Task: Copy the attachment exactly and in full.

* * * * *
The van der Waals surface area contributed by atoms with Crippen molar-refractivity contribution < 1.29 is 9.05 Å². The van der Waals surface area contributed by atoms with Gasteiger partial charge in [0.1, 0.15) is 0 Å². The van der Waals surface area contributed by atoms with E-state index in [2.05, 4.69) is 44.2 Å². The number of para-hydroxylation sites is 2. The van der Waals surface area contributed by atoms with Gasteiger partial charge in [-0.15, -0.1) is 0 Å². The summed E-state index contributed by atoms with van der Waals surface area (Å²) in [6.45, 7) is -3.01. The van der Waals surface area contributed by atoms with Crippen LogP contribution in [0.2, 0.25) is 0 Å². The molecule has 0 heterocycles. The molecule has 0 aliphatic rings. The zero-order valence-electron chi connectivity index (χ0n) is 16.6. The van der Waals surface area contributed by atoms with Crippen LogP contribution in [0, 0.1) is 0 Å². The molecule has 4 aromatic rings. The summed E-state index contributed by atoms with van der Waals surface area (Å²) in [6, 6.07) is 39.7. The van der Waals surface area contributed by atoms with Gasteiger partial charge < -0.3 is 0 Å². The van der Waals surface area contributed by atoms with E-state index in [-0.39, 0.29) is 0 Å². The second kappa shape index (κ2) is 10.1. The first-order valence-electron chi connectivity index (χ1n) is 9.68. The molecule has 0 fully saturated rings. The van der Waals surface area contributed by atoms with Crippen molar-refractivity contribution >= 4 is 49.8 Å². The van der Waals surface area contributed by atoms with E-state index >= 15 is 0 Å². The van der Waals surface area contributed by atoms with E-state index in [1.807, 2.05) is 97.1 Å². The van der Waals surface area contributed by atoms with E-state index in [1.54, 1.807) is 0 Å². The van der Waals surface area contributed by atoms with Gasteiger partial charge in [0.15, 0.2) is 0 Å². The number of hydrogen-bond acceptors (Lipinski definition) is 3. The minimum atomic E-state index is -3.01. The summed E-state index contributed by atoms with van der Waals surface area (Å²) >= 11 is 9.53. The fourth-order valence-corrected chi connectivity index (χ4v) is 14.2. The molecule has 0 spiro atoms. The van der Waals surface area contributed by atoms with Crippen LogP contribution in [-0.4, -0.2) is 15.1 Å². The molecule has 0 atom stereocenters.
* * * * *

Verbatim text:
The van der Waals surface area contributed by atoms with Crippen molar-refractivity contribution < 1.29 is 9.05 Å². The van der Waals surface area contributed by atoms with Gasteiger partial charge in [0.1, 0.15) is 0 Å². The van der Waals surface area contributed by atoms with E-state index in [2.05, 4.69) is 44.2 Å². The number of para-hydroxylation sites is 2. The van der Waals surface area contributed by atoms with Gasteiger partial charge in [-0.15, -0.1) is 0 Å². The summed E-state index contributed by atoms with van der Waals surface area (Å²) in [6.45, 7) is -3.01. The van der Waals surface area contributed by atoms with Crippen LogP contribution in [0.2, 0.25) is 0 Å². The molecule has 0 heterocycles. The molecule has 0 aliphatic rings. The zero-order valence-electron chi connectivity index (χ0n) is 16.6. The van der Waals surface area contributed by atoms with Crippen LogP contribution in [0, 0.1) is 0 Å². The molecule has 4 aromatic rings. The summed E-state index contributed by atoms with van der Waals surface area (Å²) in [6, 6.07) is 39.7. The van der Waals surface area contributed by atoms with Gasteiger partial charge < -0.3 is 0 Å². The van der Waals surface area contributed by atoms with E-state index in [-0.39, 0.29) is 0 Å². The second kappa shape index (κ2) is 10.1. The first-order valence-electron chi connectivity index (χ1n) is 9.68. The molecule has 0 fully saturated rings. The van der Waals surface area contributed by atoms with Crippen molar-refractivity contribution >= 4 is 49.8 Å². The van der Waals surface area contributed by atoms with E-state index >= 15 is 0 Å². The van der Waals surface area contributed by atoms with E-state index in [1.807, 2.05) is 97.1 Å². The van der Waals surface area contributed by atoms with E-state index in [1.54, 1.807) is 0 Å². The van der Waals surface area contributed by atoms with Gasteiger partial charge in [0.15, 0.2) is 0 Å². The number of hydrogen-bond acceptors (Lipinski definition) is 3. The minimum atomic E-state index is -3.01. The summed E-state index contributed by atoms with van der Waals surface area (Å²) >= 11 is 9.53. The fourth-order valence-corrected chi connectivity index (χ4v) is 14.2. The molecule has 0 spiro atoms. The van der Waals surface area contributed by atoms with Crippen LogP contribution in [-0.4, -0.2) is 15.1 Å². The molecule has 0 atom stereocenters.